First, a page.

Art Meets Science: SSRL to Join
in Stanford Campus-Wide Project
By Davide Castelvecchi
Scientists at SSRL are
joining in an unusual collaboration to study and preserve an artistic
treasure from the Renaissance.
The Cantor Center exhibit
runs from August 4 to November 28 and will feature this restored
15th century painting by Jacopo del Sellaio.
(Image courtesy of the Cantor Center)
The focus is the
recently restored painting entitled Virgin, Child and St. John, by
Jacopo del Sellaio (pronounced YA-coh-poh del Sel-LAH-yo), who lived in
Florence from about 1441 to 1493 and was an apprentice of the
better-known artist Sandro Botticelli.
An exhibition currently
at Stanford’s Cantor Center for Visual Arts showcases the project, which
includes experts from Stanford’s Cantor Center and Department of Art and
Art History, from the Fine Arts Museums of San Francisco (FAMSF), and
even from the Stanford Medical Center.
Later this year,
physicist Apurva Mehta of SSRL will analyze microscopic samples of paint
from Sellaio’s painting.
“What we are hoping to
do is starting a wider collaboration to look at paintings from this
era,” says Mehta. Together with materials scientists from the University
of Texas at El Paso last year, he helped unlock the secrets of Maya
blue, a pigment used in ancient Meso American murals.
“The whole point of
doing this is to create a community that has a common language,”
crossing the boundaries between different disciplines, he says.
The Cantor project was
inspired in part by the Workshop on Synchrotron Radiation in Art and
Archeology, organized at SSRL by Herman Winick in 2000. “I tried to
stimulate people in different departments,” says Winick, “to tell them
that they can understand (ancient artifacts) using x-rays.”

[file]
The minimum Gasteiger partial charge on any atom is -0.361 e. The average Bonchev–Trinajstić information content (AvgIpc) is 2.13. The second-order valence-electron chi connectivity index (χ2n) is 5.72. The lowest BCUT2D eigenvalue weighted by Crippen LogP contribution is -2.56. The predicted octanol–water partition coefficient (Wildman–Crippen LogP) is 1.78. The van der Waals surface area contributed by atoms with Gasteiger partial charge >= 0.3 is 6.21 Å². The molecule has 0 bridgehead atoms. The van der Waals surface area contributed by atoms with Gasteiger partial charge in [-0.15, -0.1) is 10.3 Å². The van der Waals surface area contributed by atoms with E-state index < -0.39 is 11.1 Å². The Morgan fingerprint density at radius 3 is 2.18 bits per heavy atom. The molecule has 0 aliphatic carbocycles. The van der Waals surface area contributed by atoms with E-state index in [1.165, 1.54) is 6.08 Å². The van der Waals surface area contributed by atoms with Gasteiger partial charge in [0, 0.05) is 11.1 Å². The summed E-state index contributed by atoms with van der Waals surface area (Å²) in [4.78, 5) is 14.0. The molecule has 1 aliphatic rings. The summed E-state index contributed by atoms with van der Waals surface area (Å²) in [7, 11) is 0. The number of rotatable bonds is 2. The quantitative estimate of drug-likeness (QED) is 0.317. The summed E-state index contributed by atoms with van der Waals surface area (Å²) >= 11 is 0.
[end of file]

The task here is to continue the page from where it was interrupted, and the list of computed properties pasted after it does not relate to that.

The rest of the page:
The data produced by
SPEAR3’s intense, precise x-ray beams can help reveal the composition
and fabrication process of the paint.
Mehta will start with
x-ray fluorescence to reveal the chemical elements present in the
sample—even in infinitesimal traces—and their oxidation state.
The next step will be
x-ray microdiffraction, which can decode the crystalline structure of
minerals the painter may have ground up to use as pigments. With the
help of microdiffraction data, a geologist can trace back a mineral’s
Depending on the
initial results, another technique that could be useful is the x-ray
absorption fine structure (XAFS). “The XAFS is another way of getting
information on a compound that’s not a good crystal,” such as organic
materials, explains Piero Pianetta (SSRL).
The Cantor exhibition,
Finding Sellaio: Conserving and Attributing a Renaissance Painting,
opened August 4 and will be on view through November 28. Admission is
The exhibit details the
study done by Stanford undergraduate Alisa Eagleston proving that the
painting actually is a Sellaio. Eagleston made use of infrared images
which show the painter’s drawings under the paint. Also on display is a
3D animation of a CT scan of the panel, taken by Stanford radiologist
Dr. Robert Mindelzun.
Another theme of the
exhibit is the recently completed, two-year restoration project of the
painting, done at FAMSF.
The Web site of the
The Web site of the
2000 workshop is
Also see the Stanford
Report article at